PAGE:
Monthly Archives: February 2016

Exporting the Externalities

For about the past thirty years, the US has been exporting the externalities associated with the commodity fetish. Exporting manufacturing jobs also exported the pollution that goes with it. For capitalists, it reduced the cost of doing business–the rent. Commodity … Continue reading

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Warenfetischismus

In the first volume of The Capital, Marx describes the commodity fetish (“warenfetischismus”). It’s kind of like Adam Smith meets Freud, and it’s not unlike the dialogue we see today, assessing the probable outcome of voting for Secretary Clinton or … Continue reading

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Roaring to Success, Beyond the Excess

Funding the liability is an associative property that has emergent value. The EU reports “negative inflation,” for example. In other words, deflation! If there ever was an emergent value, deflation (the thing that causes famine and war) is definitely it … Continue reading

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Democracy in America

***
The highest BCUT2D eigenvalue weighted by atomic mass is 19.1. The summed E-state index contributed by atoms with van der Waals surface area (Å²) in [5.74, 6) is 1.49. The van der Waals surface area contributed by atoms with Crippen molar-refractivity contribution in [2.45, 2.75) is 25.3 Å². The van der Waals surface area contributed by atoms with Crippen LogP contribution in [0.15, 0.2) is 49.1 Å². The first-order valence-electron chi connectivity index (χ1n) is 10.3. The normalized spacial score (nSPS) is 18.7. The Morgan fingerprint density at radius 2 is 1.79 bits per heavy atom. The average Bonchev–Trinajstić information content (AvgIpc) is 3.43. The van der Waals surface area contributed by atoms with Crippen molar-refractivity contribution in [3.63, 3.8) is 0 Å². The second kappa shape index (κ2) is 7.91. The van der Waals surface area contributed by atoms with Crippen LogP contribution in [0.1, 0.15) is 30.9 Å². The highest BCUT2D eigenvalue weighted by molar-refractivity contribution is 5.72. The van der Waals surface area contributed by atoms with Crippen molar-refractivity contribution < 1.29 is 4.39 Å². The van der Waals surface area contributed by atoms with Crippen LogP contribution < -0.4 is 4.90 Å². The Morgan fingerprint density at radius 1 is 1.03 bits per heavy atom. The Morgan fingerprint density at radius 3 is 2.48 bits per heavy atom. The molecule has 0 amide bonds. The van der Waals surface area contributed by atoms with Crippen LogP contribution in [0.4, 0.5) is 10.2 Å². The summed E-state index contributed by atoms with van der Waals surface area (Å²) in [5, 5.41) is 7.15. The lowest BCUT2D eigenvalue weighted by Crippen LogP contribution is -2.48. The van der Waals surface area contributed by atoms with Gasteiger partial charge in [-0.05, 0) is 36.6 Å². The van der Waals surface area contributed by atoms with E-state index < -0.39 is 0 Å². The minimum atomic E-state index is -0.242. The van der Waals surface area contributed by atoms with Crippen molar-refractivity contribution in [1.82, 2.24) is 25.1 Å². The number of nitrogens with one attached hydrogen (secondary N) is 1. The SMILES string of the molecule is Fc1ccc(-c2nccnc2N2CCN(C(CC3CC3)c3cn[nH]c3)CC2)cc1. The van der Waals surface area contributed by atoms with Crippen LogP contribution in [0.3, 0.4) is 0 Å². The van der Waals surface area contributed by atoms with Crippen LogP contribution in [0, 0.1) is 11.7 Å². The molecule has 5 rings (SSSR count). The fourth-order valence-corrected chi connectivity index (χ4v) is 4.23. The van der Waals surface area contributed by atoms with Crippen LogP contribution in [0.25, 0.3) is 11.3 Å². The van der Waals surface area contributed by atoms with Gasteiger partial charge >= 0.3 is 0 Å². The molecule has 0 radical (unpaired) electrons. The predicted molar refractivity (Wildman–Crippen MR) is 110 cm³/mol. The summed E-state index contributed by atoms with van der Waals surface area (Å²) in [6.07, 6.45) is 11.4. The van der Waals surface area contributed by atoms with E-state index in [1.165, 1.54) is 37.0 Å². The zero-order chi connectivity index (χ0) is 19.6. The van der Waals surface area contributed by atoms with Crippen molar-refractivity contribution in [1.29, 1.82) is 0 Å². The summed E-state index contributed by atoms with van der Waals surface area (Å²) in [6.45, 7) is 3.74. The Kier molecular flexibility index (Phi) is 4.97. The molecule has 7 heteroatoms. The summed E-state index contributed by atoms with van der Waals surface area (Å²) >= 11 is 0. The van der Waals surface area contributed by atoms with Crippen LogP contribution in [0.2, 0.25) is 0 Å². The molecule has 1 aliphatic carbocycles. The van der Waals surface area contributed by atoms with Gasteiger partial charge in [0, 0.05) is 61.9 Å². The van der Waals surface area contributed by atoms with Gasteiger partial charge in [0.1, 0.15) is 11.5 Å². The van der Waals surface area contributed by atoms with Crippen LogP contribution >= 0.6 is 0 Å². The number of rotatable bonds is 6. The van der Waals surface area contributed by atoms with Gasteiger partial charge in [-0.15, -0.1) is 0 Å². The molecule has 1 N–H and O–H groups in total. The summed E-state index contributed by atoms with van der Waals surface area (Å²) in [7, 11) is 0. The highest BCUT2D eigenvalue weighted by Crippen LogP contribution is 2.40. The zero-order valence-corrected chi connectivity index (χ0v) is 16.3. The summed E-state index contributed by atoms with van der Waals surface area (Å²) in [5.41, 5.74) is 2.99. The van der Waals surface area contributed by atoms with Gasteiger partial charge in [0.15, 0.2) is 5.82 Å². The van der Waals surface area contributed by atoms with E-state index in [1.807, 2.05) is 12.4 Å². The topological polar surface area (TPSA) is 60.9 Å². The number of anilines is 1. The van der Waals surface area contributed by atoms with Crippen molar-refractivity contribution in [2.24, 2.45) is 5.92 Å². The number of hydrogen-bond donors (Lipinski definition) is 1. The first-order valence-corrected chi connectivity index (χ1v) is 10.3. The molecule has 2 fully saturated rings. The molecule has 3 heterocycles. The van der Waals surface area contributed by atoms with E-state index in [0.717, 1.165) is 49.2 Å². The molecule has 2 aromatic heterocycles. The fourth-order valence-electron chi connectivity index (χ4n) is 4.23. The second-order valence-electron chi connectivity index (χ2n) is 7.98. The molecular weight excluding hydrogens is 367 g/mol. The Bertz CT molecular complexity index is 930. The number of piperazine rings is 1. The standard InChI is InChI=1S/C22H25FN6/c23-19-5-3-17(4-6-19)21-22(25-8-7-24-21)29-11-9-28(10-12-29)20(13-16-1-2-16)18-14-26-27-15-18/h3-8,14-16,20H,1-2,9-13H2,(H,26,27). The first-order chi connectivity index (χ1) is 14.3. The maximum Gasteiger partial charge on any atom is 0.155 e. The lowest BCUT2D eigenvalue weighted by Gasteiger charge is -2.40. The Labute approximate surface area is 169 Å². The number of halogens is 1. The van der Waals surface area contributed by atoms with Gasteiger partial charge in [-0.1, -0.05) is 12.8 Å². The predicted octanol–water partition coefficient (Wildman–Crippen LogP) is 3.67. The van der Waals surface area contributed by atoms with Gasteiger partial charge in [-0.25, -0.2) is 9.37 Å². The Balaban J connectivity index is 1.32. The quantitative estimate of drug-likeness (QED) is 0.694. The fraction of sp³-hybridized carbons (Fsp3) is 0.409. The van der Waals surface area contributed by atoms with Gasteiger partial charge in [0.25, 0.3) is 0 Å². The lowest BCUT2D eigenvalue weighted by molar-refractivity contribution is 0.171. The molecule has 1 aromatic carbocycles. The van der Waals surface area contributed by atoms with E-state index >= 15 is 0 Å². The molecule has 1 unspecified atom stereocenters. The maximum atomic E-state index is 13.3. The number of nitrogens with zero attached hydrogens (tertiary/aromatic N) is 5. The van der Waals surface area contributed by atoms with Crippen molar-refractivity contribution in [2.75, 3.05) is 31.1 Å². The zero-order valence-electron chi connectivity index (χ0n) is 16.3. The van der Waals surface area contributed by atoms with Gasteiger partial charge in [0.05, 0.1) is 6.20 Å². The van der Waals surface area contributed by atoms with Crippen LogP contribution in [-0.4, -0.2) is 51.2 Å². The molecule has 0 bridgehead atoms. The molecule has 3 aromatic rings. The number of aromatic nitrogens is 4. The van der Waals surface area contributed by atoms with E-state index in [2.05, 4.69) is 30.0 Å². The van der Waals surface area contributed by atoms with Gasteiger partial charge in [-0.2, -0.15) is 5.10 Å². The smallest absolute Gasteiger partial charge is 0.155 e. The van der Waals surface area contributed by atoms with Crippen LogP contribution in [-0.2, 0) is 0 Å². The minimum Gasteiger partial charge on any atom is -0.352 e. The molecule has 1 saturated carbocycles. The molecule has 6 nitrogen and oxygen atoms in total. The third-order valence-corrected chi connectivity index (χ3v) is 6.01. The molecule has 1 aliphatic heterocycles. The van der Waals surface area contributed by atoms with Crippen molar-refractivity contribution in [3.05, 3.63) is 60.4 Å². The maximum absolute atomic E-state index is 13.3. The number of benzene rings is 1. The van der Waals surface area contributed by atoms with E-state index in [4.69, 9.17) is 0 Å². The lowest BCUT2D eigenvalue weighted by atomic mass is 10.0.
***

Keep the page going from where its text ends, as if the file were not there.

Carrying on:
(Options and Futures to Believe In) Let’s say you have a lot of money on loan. You have to loan it because you own most of it. Since the objective is to get more back than you put in, “making” … Continue reading

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Relative Speed and Transactional Interpretation

In the physical world, speed is a relative value. That means it has a Transactional Interpretation (TI). How you model the physical world determines the interpretation, forming a feedback loop. The interpretation may not be “reality” at all, but (like … Continue reading

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The Bid to be In The Loop

Every month, CME takes bids to store oil in the LOOP (the Louisiana Offshore Oil Port). Although these contracts are commodity-futures contracts, buyers bid for storage space to manage the supply (in contango). Since oil is in overproduction (a recurrent … Continue reading

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Storage Capacity (and the Declining Rate of Profit)

TBTF banks have billions of dollars in reserves to cover loans made to bring the price of oil down. Whether the actual reserve amounts will really cover the default risk is an approximation, which forms an arbitrage argument. The argument … Continue reading

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